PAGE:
By Tessa Raebeck
At what many members of the Sag Harbor School Board call their favorite meeting of the year, the district recognized the contributions of seven retirees and granted tenure to five teachers Monday.
The retirees, interim superintendent Dr. Carl Bonuso joked, have been in the district for some 20 to 200 years each.
“I’m speaking as a colleague of theirs, somebody who started in the school when all of them had already established careers,” Sag Harbor Elementary School Principal Matt Malone, who started as a teacher at the school, said of his teachers before a crowd of friends and family gathered in the Pierson library.
“From the minute I walked into the building, I could always look to these four ladies for guidance and support and for setting the benchmark of professionalism,” he added.
Art teacher Laurie Devito, Mr. Malone said, has worked for 31 years to “ensure that art has been an integral part of our school and the educational experience for all the boys and girls. When you enter our school, art is truly alive.”
Mr. Malone spoke of the commitment shown by third grade elementary school teacher Bethany Deyermond, who has been in the district for 29 years, to promoting the growth and success of her students.
“All the boys and girls who have had the good fortune to work with her have truly benefited from that experience,” he added.
Those who have been “lucky enough” to work with Nancy Stevens-Smith, the elementary school’s Response to Intervention (RTI) specialist, during her 33 years at the school have learned much under her direction, Mr. Malone said.
“Each year, Nancy guided her students, our school and our entire community to become more aware of the tremendous contributions of African-Americans throughout history and for that we are grateful,” Mr. Malone said.
School board member Sandi Kruel thanked all the retirees, saying she is privileged and honored they have all worked with at least one of her three sons.
When asked what he was grateful for on a school assignment, “my son was grateful for Martin Luther King because if it wasn’t for him, he wouldn’t have been able to have Ms. Stevens as a teacher,” Ms. Kruel added.
Retiree Nancy Remkus has served the district for 31 years, filling multiple roles as a classroom teacher, special education teacher and music teacher.
“The institution that we all call Morning Program started with Nancy’s encouragement and triumphed due to her talents and care,” Mr. Malone said. “Our school is going to continue starting each day with a song and we thank Nancy for that.”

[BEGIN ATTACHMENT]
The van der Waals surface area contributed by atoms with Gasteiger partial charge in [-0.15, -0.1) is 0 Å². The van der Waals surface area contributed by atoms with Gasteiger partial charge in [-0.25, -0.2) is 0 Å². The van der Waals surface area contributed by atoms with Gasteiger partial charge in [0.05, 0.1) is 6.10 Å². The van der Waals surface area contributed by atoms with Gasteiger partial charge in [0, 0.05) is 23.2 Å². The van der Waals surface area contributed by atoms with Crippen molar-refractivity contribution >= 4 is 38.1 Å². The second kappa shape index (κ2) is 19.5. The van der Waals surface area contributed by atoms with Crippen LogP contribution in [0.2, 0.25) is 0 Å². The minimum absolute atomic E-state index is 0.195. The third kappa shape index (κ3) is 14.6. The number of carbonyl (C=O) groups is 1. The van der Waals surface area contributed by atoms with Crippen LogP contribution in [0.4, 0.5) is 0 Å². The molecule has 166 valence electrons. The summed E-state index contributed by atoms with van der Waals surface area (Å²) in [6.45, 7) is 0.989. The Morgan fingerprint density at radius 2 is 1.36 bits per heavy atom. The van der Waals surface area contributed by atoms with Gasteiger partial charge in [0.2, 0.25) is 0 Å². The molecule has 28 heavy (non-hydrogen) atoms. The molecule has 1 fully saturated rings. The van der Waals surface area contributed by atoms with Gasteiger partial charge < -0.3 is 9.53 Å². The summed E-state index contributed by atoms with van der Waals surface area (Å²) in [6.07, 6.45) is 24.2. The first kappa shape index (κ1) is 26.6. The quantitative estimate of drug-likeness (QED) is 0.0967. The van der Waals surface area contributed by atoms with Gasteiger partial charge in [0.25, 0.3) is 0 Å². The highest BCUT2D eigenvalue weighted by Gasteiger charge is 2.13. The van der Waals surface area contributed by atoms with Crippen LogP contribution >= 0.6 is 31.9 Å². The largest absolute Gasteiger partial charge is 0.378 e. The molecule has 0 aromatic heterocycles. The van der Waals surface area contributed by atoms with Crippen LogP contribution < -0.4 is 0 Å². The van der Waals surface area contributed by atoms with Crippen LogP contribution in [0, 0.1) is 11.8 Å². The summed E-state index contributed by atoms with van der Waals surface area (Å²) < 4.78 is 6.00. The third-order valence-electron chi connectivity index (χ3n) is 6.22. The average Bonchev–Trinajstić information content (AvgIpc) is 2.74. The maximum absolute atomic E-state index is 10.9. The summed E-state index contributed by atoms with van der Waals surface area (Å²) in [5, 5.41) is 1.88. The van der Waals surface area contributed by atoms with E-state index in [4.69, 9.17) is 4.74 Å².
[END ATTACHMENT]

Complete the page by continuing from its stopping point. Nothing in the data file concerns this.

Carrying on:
Spanish teacher Rafaela Soto Messinger is also retiring from the elementary school, although she was not in attendance Monday.
Director of Pupil Personnel Services Barbara Bekermus honored longtime staff member Laurie Duran, senior clerk typist for the district.
“When I was going to take this job,” Ms. Bekermus said of her position. “I thought, well, at least I have Laurie to teach me this job and show me the ropes.”
“The directors came, they went, and the only constant has always been Laurie—and every director has relied on you to steer the ship and show them the way. I’m grateful that I had my first year with Laurie, because I could not have done it without you,” she added.
A special education teacher for 33 years, Peggy Mott has “worked with some of our most challenging students, not only academically, but emotionally,” Ms. Bekermus said, adding that Ms. Mott advocates for her students and many of them told Ms. Bekermus they never would have taken challenging courses, graduated and mapped out careers without the guidance of Ms. Mott.
Pierson Principal Jeff Nichols celebrated his friend and longtime colleague Douglas Doerr, a science teacher.
“The pride with which he approaches his position here at Pierson is the same pride and commitment that he shows with regard to his own kids and as a single father, I’ve watched his kids grow up and turn into wonderful, wonderful people,” Mr. Nichols said.
Also at Monday’s meeting, five teachers were nominated and unanimously approved for tenure. Teachers can be nominated for tenure after they’ve served three years in the district.
“The board treats—all of us treat—tenure very, very seriously,” Dr. Bonuso said. “It’s not something that we automatically dole out. We know how important the teaching act is.”
For grades seven through 12, Anthony Chase Mallia was awarded tenure for mathematics, Richard Schumacher for chemistry and Kelly Shaffer for French. Elizabeth Marchisella earned tenure for Visual Arts and school counselor Adam Mingione was granted tenure in his field.
“This is one of the many fun things we get to do as a board and we have many very talented staff throughout our buildings,” said Chris Tice, school board vice president.
“To me,” said Dr. Bonuso, “I think teaching is the most noble of all professions, so to have the ability to say thank you to people who have devoted their life to that is an honor.”